"5. The Wildland Fire Situation Analysis (WFSA) process is used to determine and document the suppression strategy from the full range of responses available for suppression operations. Suppression strategies are designed to meet the policy objectives of suppression.

"6. Wildland fire use is the result of a natural event. The Land/Resource Management Plan, or the Fire Management Plan, will identify areas where the strategy of wildland fire use is suitable. The Wildland Fire Implementation Plan (WFIP) is the tool that examines the available response strategies to determine if a fire is being considered for wildland fire use.

"7. When a prescribed fire or a fire designated for wildland fire use is no longer achieving the intended resource management objectives and contingency or mitigation actions have failed, the fire will be declared a wildfire. Once a wildfire, it cannot be returned to a prescribed fire or wildland fire use status."

On Risk & Leadership:

Risk Management - Fire Management considers that no structure or resource is worth the loss of a human life. Therefore, we acknowledge and accept the duty to manage risk and mitigate hazards in order to accomplish objectives and assignments safely.

Risk Management is a continuous process of evaluating the hazards and exposures to determine appropriate current or proposed actions. Effectively applied risk management tools frame decision space, minimize incremental decision-making, and identify contingencies. Understanding and applying risk management falls on the shoulders of everyone who participates in fire management activities.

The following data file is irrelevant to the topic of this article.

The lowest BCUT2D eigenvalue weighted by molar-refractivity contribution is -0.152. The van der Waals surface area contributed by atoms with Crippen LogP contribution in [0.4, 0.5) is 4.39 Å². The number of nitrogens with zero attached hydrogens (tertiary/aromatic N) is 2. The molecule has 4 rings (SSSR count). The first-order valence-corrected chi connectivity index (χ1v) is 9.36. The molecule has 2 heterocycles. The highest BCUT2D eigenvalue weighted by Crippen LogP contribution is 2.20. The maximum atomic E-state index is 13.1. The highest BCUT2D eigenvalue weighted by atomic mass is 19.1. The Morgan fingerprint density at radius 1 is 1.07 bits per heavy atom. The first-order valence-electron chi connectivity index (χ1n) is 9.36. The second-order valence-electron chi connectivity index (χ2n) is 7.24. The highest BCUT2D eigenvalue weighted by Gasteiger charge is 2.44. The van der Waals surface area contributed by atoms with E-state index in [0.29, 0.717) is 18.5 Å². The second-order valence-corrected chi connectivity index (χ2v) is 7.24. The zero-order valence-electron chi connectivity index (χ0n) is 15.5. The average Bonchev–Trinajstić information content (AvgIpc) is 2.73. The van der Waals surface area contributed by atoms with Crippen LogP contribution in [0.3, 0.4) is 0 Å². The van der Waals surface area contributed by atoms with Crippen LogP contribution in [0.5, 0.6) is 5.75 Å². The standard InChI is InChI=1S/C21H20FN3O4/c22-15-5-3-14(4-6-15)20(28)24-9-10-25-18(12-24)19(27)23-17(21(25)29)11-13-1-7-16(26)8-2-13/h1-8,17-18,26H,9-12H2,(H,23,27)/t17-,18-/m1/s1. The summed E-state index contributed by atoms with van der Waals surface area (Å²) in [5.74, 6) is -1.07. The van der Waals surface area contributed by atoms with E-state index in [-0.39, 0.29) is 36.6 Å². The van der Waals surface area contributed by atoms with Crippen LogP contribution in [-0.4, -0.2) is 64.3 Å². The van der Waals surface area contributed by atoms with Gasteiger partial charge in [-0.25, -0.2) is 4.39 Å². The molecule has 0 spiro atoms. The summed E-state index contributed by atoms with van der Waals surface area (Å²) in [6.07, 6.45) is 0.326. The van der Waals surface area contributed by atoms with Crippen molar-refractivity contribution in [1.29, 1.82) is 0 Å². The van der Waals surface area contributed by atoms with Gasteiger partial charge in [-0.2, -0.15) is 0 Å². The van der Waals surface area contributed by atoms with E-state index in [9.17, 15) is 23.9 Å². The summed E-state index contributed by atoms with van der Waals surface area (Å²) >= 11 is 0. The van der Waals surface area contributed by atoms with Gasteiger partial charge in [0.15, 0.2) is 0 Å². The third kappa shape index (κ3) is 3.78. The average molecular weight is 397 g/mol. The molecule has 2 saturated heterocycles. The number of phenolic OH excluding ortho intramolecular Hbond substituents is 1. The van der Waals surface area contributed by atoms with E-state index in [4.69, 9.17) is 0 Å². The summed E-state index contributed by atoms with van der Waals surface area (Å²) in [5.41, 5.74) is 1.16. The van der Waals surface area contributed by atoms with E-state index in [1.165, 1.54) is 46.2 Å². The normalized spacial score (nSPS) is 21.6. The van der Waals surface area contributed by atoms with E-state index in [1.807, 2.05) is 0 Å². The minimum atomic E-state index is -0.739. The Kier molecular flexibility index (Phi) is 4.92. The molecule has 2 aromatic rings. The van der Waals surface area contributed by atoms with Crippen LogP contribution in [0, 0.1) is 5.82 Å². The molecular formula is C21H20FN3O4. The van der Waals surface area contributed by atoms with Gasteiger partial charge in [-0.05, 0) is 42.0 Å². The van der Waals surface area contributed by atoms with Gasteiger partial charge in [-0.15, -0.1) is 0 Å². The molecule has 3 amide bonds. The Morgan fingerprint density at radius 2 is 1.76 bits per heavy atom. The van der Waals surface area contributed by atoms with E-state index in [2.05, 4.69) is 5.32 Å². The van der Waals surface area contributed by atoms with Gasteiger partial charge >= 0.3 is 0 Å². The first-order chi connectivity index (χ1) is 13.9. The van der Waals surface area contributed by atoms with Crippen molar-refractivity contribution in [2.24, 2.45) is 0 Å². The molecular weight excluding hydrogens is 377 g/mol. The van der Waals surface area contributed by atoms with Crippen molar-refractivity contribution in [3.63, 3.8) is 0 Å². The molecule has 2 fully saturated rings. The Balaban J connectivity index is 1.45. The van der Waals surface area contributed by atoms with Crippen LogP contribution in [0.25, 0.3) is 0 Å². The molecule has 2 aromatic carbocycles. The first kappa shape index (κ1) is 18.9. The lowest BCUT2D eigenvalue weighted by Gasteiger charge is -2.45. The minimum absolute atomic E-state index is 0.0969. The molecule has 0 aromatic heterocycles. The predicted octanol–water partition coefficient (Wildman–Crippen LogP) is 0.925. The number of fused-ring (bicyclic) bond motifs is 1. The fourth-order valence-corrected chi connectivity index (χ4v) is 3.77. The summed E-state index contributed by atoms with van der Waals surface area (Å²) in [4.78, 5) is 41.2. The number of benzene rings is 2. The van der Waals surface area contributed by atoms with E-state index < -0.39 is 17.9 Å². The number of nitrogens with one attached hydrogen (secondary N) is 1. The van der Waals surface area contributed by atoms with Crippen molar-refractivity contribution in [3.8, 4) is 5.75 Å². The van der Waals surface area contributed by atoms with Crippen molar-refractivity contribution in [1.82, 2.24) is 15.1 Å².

1. “We practice risk management across the full spectrum of fire management activities at all levels. Leaders analyze and evaluate employee and public exposure to the inherent hazards in fire operations and select appropriate actions and mitigations to meet clearly defined objectives and leaders’ intent.
    2. “Values at risk are accurately quantified and evaluated when making fire management decisions.”

Leadership - The purpose of leadership is to bring order to chaos and influence an outcome. Within Fire Management. Leadership requires commitment and sacrifice. It requires responsibility. Leaders motivate and direct people to accomplish objectives under often adverse and sometimes chaotic circumstances. Leaders are students of the art of leadership, which includes observation, self-evaluation, and continuous improvement. Leaders commit to making decisions for the good of the whole, and we support the line officers who lead us.

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Given that the Interim Directive is “just around the corner” – Stay tuned to “Doctrine Dialogue”- More information and materials are on their way, and all within a doctrine based “cycle of change.”

Questions or Comments?

Contact: Bill Waterbury, Risk Management Asst. Director, NIFC – 208-387-5614 or Staff